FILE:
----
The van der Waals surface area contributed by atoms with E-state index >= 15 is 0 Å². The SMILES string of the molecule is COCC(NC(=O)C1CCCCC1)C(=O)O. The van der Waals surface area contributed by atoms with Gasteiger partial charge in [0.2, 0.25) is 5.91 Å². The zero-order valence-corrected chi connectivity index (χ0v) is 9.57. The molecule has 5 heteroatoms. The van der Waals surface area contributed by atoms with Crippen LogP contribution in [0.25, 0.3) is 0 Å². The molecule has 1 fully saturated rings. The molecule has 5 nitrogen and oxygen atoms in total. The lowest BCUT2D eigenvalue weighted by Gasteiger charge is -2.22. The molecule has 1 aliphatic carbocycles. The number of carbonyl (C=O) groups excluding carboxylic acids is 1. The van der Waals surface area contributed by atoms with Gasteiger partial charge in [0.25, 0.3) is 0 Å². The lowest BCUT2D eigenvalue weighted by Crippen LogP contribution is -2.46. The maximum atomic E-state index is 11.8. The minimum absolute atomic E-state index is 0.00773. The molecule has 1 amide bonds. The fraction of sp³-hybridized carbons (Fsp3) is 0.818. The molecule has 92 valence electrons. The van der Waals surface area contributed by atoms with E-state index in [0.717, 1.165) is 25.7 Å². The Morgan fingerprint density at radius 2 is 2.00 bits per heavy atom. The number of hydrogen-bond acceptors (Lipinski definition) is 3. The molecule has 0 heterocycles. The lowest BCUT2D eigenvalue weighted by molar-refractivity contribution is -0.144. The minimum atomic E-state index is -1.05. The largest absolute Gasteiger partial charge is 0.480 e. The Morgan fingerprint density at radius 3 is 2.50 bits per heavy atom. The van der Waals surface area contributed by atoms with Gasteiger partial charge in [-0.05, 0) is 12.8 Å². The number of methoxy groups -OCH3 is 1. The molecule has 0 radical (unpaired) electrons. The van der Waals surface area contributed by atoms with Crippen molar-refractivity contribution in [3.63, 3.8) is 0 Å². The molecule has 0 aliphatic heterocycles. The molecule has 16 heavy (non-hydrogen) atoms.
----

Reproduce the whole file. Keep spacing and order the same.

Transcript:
The van der Waals surface area contributed by atoms with E-state index >= 15 is 0 Å². The SMILES string of the molecule is COCC(NC(=O)C1CCCCC1)C(=O)O. The van der Waals surface area contributed by atoms with Gasteiger partial charge in [0.2, 0.25) is 5.91 Å². The zero-order valence-corrected chi connectivity index (χ0v) is 9.57. The molecule has 5 heteroatoms. The van der Waals surface area contributed by atoms with Crippen LogP contribution in [0.25, 0.3) is 0 Å². The molecule has 1 fully saturated rings. The molecule has 5 nitrogen and oxygen atoms in total. The lowest BCUT2D eigenvalue weighted by Gasteiger charge is -2.22. The molecule has 1 aliphatic carbocycles. The number of carbonyl (C=O) groups excluding carboxylic acids is 1. The van der Waals surface area contributed by atoms with Gasteiger partial charge in [0.25, 0.3) is 0 Å². The lowest BCUT2D eigenvalue weighted by Crippen LogP contribution is -2.46. The maximum atomic E-state index is 11.8. The minimum absolute atomic E-state index is 0.00773. The molecule has 1 amide bonds. The fraction of sp³-hybridized carbons (Fsp3) is 0.818. The molecule has 92 valence electrons. The van der Waals surface area contributed by atoms with E-state index in [0.717, 1.165) is 25.7 Å². The Morgan fingerprint density at radius 2 is 2.00 bits per heavy atom. The number of hydrogen-bond acceptors (Lipinski definition) is 3. The molecule has 0 heterocycles. The lowest BCUT2D eigenvalue weighted by molar-refractivity contribution is -0.144. The minimum atomic E-state index is -1.05. The largest absolute Gasteiger partial charge is 0.480 e. The Morgan fingerprint density at radius 3 is 2.50 bits per heavy atom. The van der Waals surface area contributed by atoms with Gasteiger partial charge in [-0.05, 0) is 12.8 Å². The number of methoxy groups -OCH3 is 1. The molecule has 0 radical (unpaired) electrons. The van der Waals surface area contributed by atoms with Crippen molar-refractivity contribution in [3.63, 3.8) is 0 Å². The molecule has 0 aliphatic heterocycles. The molecule has 16 heavy (non-hydrogen) atoms.